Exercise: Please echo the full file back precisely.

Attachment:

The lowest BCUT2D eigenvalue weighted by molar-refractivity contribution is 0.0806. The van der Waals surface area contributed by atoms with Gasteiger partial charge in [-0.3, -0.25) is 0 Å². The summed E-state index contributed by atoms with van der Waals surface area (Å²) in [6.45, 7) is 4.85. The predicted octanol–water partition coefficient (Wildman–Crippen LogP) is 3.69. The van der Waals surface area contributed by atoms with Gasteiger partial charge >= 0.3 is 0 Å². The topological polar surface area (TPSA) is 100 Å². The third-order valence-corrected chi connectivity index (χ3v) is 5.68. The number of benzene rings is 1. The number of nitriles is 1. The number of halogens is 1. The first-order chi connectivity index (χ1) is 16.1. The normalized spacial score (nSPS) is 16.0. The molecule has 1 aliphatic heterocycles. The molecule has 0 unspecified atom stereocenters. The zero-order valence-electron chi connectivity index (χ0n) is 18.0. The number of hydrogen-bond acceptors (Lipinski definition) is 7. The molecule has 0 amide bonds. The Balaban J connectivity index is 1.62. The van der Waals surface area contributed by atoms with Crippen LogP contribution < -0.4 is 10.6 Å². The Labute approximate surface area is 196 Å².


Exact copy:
The lowest BCUT2D eigenvalue weighted by molar-refractivity contribution is 0.0806. The van der Waals surface area contributed by atoms with Gasteiger partial charge in [-0.3, -0.25) is 0 Å². The summed E-state index contributed by atoms with van der Waals surface area (Å²) in [6.45, 7) is 4.85. The predicted octanol–water partition coefficient (Wildman–Crippen LogP) is 3.69. The van der Waals surface area contributed by atoms with Gasteiger partial charge >= 0.3 is 0 Å². The topological polar surface area (TPSA) is 100 Å². The third-order valence-corrected chi connectivity index (χ3v) is 5.68. The number of benzene rings is 1. The number of nitriles is 1. The number of halogens is 1. The first-order chi connectivity index (χ1) is 16.1. The normalized spacial score (nSPS) is 16.0. The molecule has 1 aliphatic heterocycles. The molecule has 0 unspecified atom stereocenters. The zero-order valence-electron chi connectivity index (χ0n) is 18.0. The number of hydrogen-bond acceptors (Lipinski definition) is 7. The molecule has 0 amide bonds. The Balaban J connectivity index is 1.62. The van der Waals surface area contributed by atoms with Crippen LogP contribution < -0.4 is 10.6 Å². The Labute approximate surface area is 196 Å².